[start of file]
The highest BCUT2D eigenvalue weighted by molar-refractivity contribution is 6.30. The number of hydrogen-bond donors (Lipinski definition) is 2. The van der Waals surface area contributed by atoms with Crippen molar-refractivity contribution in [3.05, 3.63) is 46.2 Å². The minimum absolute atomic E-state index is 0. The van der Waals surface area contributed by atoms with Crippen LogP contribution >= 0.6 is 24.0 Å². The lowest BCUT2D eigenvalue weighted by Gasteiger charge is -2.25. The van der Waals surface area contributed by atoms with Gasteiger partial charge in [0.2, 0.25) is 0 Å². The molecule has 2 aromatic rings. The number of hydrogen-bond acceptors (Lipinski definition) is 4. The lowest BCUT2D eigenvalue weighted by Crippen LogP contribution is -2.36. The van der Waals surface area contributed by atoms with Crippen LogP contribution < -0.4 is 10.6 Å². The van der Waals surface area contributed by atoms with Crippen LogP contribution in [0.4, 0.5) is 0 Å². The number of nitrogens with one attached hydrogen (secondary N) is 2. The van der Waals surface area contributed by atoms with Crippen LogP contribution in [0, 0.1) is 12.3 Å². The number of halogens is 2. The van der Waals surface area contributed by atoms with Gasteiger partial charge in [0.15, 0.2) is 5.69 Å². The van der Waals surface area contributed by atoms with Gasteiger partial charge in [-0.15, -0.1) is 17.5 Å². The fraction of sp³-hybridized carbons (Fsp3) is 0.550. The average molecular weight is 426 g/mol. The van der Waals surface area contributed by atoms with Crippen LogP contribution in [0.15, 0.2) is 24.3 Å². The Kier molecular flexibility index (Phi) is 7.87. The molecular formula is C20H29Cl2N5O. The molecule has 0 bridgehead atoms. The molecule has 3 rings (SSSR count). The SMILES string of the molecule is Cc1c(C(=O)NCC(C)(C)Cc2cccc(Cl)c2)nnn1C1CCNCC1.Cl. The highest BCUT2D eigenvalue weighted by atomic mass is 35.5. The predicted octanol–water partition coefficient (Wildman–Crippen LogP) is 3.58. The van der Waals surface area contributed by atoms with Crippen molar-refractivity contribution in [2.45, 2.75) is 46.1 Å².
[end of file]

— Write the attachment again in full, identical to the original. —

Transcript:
The highest BCUT2D eigenvalue weighted by molar-refractivity contribution is 6.30. The number of hydrogen-bond donors (Lipinski definition) is 2. The van der Waals surface area contributed by atoms with Crippen molar-refractivity contribution in [3.05, 3.63) is 46.2 Å². The minimum absolute atomic E-state index is 0. The van der Waals surface area contributed by atoms with Crippen LogP contribution >= 0.6 is 24.0 Å². The lowest BCUT2D eigenvalue weighted by Gasteiger charge is -2.25. The van der Waals surface area contributed by atoms with Gasteiger partial charge in [0.2, 0.25) is 0 Å². The molecule has 2 aromatic rings. The number of hydrogen-bond acceptors (Lipinski definition) is 4. The lowest BCUT2D eigenvalue weighted by Crippen LogP contribution is -2.36. The van der Waals surface area contributed by atoms with Crippen LogP contribution < -0.4 is 10.6 Å². The van der Waals surface area contributed by atoms with Crippen LogP contribution in [0.4, 0.5) is 0 Å². The number of nitrogens with one attached hydrogen (secondary N) is 2. The van der Waals surface area contributed by atoms with Crippen LogP contribution in [0, 0.1) is 12.3 Å². The number of halogens is 2. The van der Waals surface area contributed by atoms with Gasteiger partial charge in [0.15, 0.2) is 5.69 Å². The van der Waals surface area contributed by atoms with Gasteiger partial charge in [-0.15, -0.1) is 17.5 Å². The fraction of sp³-hybridized carbons (Fsp3) is 0.550. The average molecular weight is 426 g/mol. The van der Waals surface area contributed by atoms with Crippen LogP contribution in [0.15, 0.2) is 24.3 Å². The Kier molecular flexibility index (Phi) is 7.87. The molecular formula is C20H29Cl2N5O. The molecule has 0 bridgehead atoms. The molecule has 3 rings (SSSR count). The SMILES string of the molecule is Cc1c(C(=O)NCC(C)(C)Cc2cccc(Cl)c2)nnn1C1CCNCC1.Cl. The highest BCUT2D eigenvalue weighted by atomic mass is 35.5. The predicted octanol–water partition coefficient (Wildman–Crippen LogP) is 3.58. The van der Waals surface area contributed by atoms with Crippen molar-refractivity contribution in [2.45, 2.75) is 46.1 Å².